Additional Legislation to Pay Attention to as You Ring in the New Year

Posted by: Joshua Flexen January 2, 2018

new_year

Two topics which have dominated many recruitment and background screening conversations in 2017 have been in regards to salary history and Ban the Box regulations. Employers throughout the country have made significant changes to their recruitment processes to stay complaint with jurisdictions that have passed laws prohibiting employers from inquiring about, or relying upon, a job applicant’s salary history and/or criminal history. 

As the new year approaches, getting ahead of upcoming compliance regulations will help prepare you for a smooth 2018. In addition to our previous overview of updated salary history restrictions for New York City, Massachusetts and Philadelphia, we have reviewed additional legislation below that will impact you as you move into the new year. 

 

California’s Salary History Regulations

Effective January 1, 2018, employers may not rely on the salary history information of an applicant for employment as a factor in determining whether to offer employment to an applicant or what salary to offer an applicant.

Which employers are affected?

Salary history restrictions apply to all employers in the state of California.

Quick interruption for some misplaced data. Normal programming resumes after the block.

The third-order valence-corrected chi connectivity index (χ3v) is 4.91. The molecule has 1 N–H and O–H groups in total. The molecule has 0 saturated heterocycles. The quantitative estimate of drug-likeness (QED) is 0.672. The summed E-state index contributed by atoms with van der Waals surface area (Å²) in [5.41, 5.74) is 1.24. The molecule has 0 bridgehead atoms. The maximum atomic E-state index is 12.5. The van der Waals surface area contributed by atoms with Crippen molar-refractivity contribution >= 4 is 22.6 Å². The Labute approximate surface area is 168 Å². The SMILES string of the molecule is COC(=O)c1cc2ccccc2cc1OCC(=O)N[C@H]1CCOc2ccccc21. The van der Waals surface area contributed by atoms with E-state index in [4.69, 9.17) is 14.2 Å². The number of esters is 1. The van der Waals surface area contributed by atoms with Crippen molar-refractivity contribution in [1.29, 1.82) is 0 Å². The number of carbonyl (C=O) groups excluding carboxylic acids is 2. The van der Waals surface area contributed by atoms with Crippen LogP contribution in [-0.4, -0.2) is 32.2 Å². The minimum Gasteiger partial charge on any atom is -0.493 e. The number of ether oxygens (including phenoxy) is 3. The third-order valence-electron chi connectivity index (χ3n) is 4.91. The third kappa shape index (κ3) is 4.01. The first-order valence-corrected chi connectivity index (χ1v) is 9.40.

Are there exceptions?

  • If an applicant voluntarily, and without prompting, discloses salary history information to a prospective employer, the employer is not prohibited from considering or relying on that voluntarily disclosed salary history information in determining the salary for that applicant; and
  • This does not apply to salary history information disclosable to the public in accordance with federal or state law. Please review and discuss with your legal counsel to determine if you meet one of the exceptions provided.

 

California’s Ban the Box Regulations

Effective January 1, 2018, employers in the state of California may not ask about criminal history prior to a conditional offer.

Which employers are affected?

This legislation impacts employers with five or more workers.

Are there exceptions?

  • Yes, please review and discuss with your legal counsel to determine if you meet one of the exceptions provided. The law also notes that these remedies shall be in addition to and not in derogation of all other rights and remedies that an applicant may have under any other law, including any local ordinance.

 

San Francisco’s Salary History Regulations

Effective July 1, 2018, employers in San Francisco, CA may not inquire about applicant’s salary history, or consider or rely on salary history to determine an offer of employment or salary.

Which employers are affected?

Salary history restrictions in San Francisco apply to applicants applying for employment to be performed in the geographic boundaries of the City and whose application, in whole or part, will be solicited, received, processed or considered in the City.

Are there exceptions?

  • Employers may, without inquiring about salary history, engage in discussion with the applicants about the applicant’s expectations with respect to salary, including but not limited to unvested equity or deferred compensation or bonus that an applicant would forfeit or have canceled by virtue of the applicant’s resignation from their current employer.